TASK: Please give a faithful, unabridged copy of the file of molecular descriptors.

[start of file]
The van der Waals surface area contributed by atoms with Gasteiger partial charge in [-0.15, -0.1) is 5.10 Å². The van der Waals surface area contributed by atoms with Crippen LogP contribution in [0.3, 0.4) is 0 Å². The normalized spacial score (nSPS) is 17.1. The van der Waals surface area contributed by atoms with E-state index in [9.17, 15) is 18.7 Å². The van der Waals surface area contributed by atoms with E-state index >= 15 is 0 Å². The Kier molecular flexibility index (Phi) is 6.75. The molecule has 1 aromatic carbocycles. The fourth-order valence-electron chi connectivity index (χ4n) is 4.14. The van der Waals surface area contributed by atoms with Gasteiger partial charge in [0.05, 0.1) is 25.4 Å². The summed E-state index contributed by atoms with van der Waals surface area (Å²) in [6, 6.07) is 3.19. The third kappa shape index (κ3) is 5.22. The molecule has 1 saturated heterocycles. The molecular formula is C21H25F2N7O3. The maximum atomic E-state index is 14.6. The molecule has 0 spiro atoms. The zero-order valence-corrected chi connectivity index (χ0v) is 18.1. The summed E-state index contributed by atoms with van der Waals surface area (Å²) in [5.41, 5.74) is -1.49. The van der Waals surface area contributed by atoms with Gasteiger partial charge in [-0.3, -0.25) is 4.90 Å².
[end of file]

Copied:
The van der Waals surface area contributed by atoms with Gasteiger partial charge in [-0.15, -0.1) is 5.10 Å². The van der Waals surface area contributed by atoms with Crippen LogP contribution in [0.3, 0.4) is 0 Å². The normalized spacial score (nSPS) is 17.1. The van der Waals surface area contributed by atoms with E-state index in [9.17, 15) is 18.7 Å². The van der Waals surface area contributed by atoms with E-state index >= 15 is 0 Å². The Kier molecular flexibility index (Phi) is 6.75. The molecule has 1 aromatic carbocycles. The fourth-order valence-electron chi connectivity index (χ4n) is 4.14. The van der Waals surface area contributed by atoms with Gasteiger partial charge in [0.05, 0.1) is 25.4 Å². The summed E-state index contributed by atoms with van der Waals surface area (Å²) in [6, 6.07) is 3.19. The third kappa shape index (κ3) is 5.22. The molecule has 1 saturated heterocycles. The molecular formula is C21H25F2N7O3. The maximum atomic E-state index is 14.6. The molecule has 0 spiro atoms. The zero-order valence-corrected chi connectivity index (χ0v) is 18.1. The summed E-state index contributed by atoms with van der Waals surface area (Å²) in [5.41, 5.74) is -1.49. The van der Waals surface area contributed by atoms with Gasteiger partial charge in [-0.3, -0.25) is 4.90 Å².